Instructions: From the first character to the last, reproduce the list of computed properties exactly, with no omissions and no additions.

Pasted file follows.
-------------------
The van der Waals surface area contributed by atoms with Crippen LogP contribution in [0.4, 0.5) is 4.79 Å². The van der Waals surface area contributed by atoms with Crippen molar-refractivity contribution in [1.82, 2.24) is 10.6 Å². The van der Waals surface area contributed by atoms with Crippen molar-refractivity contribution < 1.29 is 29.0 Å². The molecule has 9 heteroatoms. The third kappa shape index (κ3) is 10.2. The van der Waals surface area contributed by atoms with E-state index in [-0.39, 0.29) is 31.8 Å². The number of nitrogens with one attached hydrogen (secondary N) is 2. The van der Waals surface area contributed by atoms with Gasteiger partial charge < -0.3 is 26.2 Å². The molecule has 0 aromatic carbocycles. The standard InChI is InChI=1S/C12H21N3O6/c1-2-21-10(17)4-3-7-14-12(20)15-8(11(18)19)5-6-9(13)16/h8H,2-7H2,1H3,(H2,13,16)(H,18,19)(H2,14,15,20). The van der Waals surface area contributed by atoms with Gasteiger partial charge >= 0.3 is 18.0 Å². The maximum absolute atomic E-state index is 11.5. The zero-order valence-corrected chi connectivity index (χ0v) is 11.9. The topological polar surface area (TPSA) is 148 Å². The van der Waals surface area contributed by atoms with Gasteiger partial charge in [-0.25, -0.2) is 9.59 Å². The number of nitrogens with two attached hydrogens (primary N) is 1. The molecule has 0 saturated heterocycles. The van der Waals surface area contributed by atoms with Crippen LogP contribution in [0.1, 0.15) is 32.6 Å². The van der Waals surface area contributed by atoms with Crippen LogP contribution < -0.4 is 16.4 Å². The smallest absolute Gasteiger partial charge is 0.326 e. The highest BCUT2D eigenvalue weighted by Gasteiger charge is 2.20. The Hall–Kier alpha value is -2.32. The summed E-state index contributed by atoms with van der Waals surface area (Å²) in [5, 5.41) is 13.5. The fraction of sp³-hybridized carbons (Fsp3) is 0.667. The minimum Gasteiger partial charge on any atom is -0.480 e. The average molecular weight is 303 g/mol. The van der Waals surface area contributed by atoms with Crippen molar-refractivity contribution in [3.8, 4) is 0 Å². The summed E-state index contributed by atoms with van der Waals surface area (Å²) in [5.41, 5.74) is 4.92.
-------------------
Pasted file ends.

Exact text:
The van der Waals surface area contributed by atoms with Crippen LogP contribution in [0.4, 0.5) is 4.79 Å². The van der Waals surface area contributed by atoms with Crippen molar-refractivity contribution in [1.82, 2.24) is 10.6 Å². The van der Waals surface area contributed by atoms with Crippen molar-refractivity contribution < 1.29 is 29.0 Å². The molecule has 9 heteroatoms. The third kappa shape index (κ3) is 10.2. The van der Waals surface area contributed by atoms with E-state index in [-0.39, 0.29) is 31.8 Å². The number of nitrogens with one attached hydrogen (secondary N) is 2. The van der Waals surface area contributed by atoms with Gasteiger partial charge < -0.3 is 26.2 Å². The molecule has 0 aromatic carbocycles. The standard InChI is InChI=1S/C12H21N3O6/c1-2-21-10(17)4-3-7-14-12(20)15-8(11(18)19)5-6-9(13)16/h8H,2-7H2,1H3,(H2,13,16)(H,18,19)(H2,14,15,20). The van der Waals surface area contributed by atoms with Gasteiger partial charge >= 0.3 is 18.0 Å². The maximum absolute atomic E-state index is 11.5. The zero-order valence-corrected chi connectivity index (χ0v) is 11.9. The topological polar surface area (TPSA) is 148 Å². The van der Waals surface area contributed by atoms with Gasteiger partial charge in [-0.25, -0.2) is 9.59 Å². The number of nitrogens with two attached hydrogens (primary N) is 1. The molecule has 0 saturated heterocycles. The van der Waals surface area contributed by atoms with Crippen LogP contribution in [0.1, 0.15) is 32.6 Å². The van der Waals surface area contributed by atoms with Crippen LogP contribution < -0.4 is 16.4 Å². The smallest absolute Gasteiger partial charge is 0.326 e. The highest BCUT2D eigenvalue weighted by Gasteiger charge is 2.20. The Hall–Kier alpha value is -2.32. The summed E-state index contributed by atoms with van der Waals surface area (Å²) in [5, 5.41) is 13.5. The fraction of sp³-hybridized carbons (Fsp3) is 0.667. The minimum Gasteiger partial charge on any atom is -0.480 e. The average molecular weight is 303 g/mol. The van der Waals surface area contributed by atoms with Crippen molar-refractivity contribution in [3.8, 4) is 0 Å². The summed E-state index contributed by atoms with van der Waals surface area (Å²) in [5.41, 5.74) is 4.92.